Azerbaijan reported three people killed by bird flu, after Myanmar announced its first outbreak of the deadly H5N1 strain in poultry and officials cited a strong threat that the disease also struck Afghanistan.

The H5N1 strain of bird flu has killed or forced the slaughter of tens of millions of chickens and ducks across Asia since 2003, and recently spread to Europe, Africa and the Middle East. It also has killed at least 98 people in Asia and Turkey since 2003, according to the World Health Organization tally posted on its Web site early Monday.

That human toll does not include the three deaths reported in the Caucasus nation of Azerbaijan, although officials in the former Soviet republic said late Monday that tests conducted by WHO officials had confirmed H5N1 was the cause. All three were from a district on the country's Caspian Sea coast.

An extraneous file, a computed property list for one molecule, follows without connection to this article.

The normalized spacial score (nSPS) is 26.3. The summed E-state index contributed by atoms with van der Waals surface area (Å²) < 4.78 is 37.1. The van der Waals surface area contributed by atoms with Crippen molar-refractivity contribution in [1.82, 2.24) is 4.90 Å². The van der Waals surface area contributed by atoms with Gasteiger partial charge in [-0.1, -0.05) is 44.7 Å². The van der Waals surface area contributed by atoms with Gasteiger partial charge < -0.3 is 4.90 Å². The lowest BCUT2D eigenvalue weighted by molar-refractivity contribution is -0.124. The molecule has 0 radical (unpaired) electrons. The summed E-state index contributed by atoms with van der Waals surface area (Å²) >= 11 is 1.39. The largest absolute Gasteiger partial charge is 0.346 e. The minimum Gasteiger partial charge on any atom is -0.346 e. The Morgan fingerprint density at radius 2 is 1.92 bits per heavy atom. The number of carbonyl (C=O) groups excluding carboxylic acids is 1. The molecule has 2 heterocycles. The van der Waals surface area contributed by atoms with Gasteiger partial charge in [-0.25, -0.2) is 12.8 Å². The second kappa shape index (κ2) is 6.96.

Health officials fear H5N1 could evolve into a virus that can be transmitted easily between people and become global pandemic. So far, human cases generally have been traced to direct contact with sick birds.

On Monday, the military-controlled government in Myanmar announced that the virus has infected poultry in the north of the country but that no people had been sickened.

Meanwhile, authorities said there was a "high risk" that the deadly virus had spread to Afghanistan, after tests on poultry from small farms in two cities showed the H5 subtype of bird flu. Further tests were being conducted to identify the strain.